Being an extraordinary remedy, the writ is not available when an alternative remedy is. (In re Clark, supra, 5 Cal.4th at p. 764, fn. 3.) Seizing on this principle, the Attorney General argues that Johnson’s petitions must be denied because Johnson could argue in a section 6608 proceeding that the fifth edition of the DSM requires his release. We are not persuaded. A section 6608 proceeding does not provide Johnson with an adequate remedy because

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of the nature of both his claims, which involve whether the fifth edition renders invalid the diagnosis upon which his commitment under the SVPA is premised. If this were found to be true, the alternative remedy of a conditional release under section 6608 would be inadequate because it would require him to continue supervision under a “forensic conditional release program” for at least a year, and it would require him to petition for an unconditional release. (§ 6608, subd. (g); see id., subd. (m).) If Johnson truly never had a mental disorder qualifying him as an SVP, he would not properly be subject to these restraints (even though he still would properly be required to fulfill any remaining parole obligations).[12] Accordingly, section 6608 does not provide Johnson with an adequate alternative remedy.

We now turn to the merits of Johnson’s petitions. According to Johnson, the drafters of the fifth edition of the DSM rejected a proposal from certain groups to clarify the fourth edition’s language by including a specific diagnosis for paraphilic coercive disorder. He points out that the drafters also removed the passage in the fourth edition concerning nonconsenting persons and did not mention paraphilic coercive disorder when discussing conditions needing further research before being identified as official diagnoses.[13] Johnson contends that the upshot of these changes is that paraphilic coercive disorder can no longer be considered a valid mental disorder under the SVPA. Although we accept that the fifth edition may cast additional doubt on the validity of paraphilic coercive disorder, we cannot agree that it completely undermines the state’s case or renders the state’s experts’ testimony false evidence.

The federal constitution does not require an SVP’s commitment to be based on a disorder that is uniformly recognized by the mental health community. In Hendricks, supra, 521 U.S. 346, the United States Supreme Court rejected the argument that Kansas’s SVP Act violated due process because it allowed commitment based on a “ ‘mental abnormality[, ]’... a term coined by the Kansas Legislature, rather than by the psychiatric community.” (Id. at pp. 357, 359.) The court observed, “[W]e have never required State legislatures to adopt any particular nomenclature in drafting civil commitment statutes.... As a consequence, the States have, over the years, developed numerous specialized terms to define mental health concepts. Often, those definitions do not fit precisely with the definitions

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employed by the medical community, ” which the court concluded was permissible. (Id. at p. 359.)

The Supreme Court later reaffirmed this principle in Crane, supra, 534 U.S. 407, another case involving Kansas’s SVP Act. The court rejected the argument that the statute required the state to prove an offender had a total or complete lack of control over his or her dangerous behavior. (Id. at pp. 412-413.) It also concluded that an offender could not be committed without any lack-of-control determination. (Id. at p. 413.) Although an alternative standard might be more precise, “the Constitution’s safeguards of human liberty in the area of mental illness and the law are not always best enforced through precise bright-line rules.” (Ibid.) The court reasoned that “the States retain considerable leeway in defining the mental abnormalities and personality disorders that make an individual eligible for commitment” and that “the science of psychiatry, which informs but does not control ultimate legal determinations, is an ever-advancing science, whose distinctions do not seek precisely to mirror those of the law.” (Ibid.)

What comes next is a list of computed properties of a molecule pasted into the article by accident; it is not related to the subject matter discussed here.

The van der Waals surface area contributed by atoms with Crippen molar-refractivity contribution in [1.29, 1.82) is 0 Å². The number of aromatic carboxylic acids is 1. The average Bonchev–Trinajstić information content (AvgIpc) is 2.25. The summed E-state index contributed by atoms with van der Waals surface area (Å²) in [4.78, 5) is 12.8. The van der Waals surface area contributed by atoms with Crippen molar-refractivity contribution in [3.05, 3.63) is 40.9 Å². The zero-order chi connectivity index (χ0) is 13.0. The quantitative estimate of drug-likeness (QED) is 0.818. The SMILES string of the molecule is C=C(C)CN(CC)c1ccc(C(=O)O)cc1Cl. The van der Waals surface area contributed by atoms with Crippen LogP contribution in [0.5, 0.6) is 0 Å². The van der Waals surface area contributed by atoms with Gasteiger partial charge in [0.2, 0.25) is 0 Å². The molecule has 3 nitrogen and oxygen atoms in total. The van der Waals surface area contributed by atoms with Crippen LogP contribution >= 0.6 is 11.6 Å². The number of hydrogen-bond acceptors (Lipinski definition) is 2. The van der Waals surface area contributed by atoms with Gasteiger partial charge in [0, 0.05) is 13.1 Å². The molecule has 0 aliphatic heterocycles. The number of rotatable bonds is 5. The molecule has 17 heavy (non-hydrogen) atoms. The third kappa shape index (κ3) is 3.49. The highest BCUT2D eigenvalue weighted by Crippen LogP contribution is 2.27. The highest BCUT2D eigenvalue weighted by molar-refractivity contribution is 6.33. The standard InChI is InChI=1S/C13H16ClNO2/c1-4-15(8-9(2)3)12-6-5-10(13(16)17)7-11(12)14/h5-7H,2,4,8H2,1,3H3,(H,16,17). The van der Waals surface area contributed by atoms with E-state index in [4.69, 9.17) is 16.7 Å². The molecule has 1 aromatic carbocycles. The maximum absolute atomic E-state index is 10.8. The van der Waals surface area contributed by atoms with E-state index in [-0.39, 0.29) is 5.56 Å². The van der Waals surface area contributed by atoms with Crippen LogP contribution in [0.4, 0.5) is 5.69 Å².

Following Hendricks and Crane, the Seventh Circuit Court of Appeals discussed the definitiveness of the DSM in particular in McGee v. Bartow (7th Cir. 2010) 593 F.3d 556. The petitioner in McGee challenged his involuntary civil commitment under an SVP statute, arguing that paraphilic coercive disorder was an invalid disorder because it was not specifically listed in the fourth edition of the DSM. (McGee, at p. 574.) The court ruled, “[W]e cannot adopt any rule that asks the DSM to do what the text itself professes that it was not intended to do: answer ultimate legal questions or create a perfect fit between law and medicine in the realm of involuntary civil commitment.” (Id. at p. 576.) The court observed that regardless whether a diagnosis is accepted by the DSM, “the factfinder has the ultimate responsibility to assess how probative a particular diagnosis is on the legal question of the existence of a ‘mental disorder’; the status of the diagnosis among mental health professionals is only a step on the way to that ultimate legal determination.” (Id. at p. 577, original italics.) The existence of a professional debate over paraphilic coercive disorder does not mean that the diagnosis is “ ‘too imprecise a category’ ” such that it runs afoul of due process. (Id. at p. 570, quoting Hendricks, supra, 521 U.S. at p. 373 (conc. opn. of Kennedy, J.).) McGee concluded that “a finding of a ‘mental disorder’ does not violate due process even though the predicate diagnosis is not found within the four corners of the DSM.” (McGee, at p. 576.)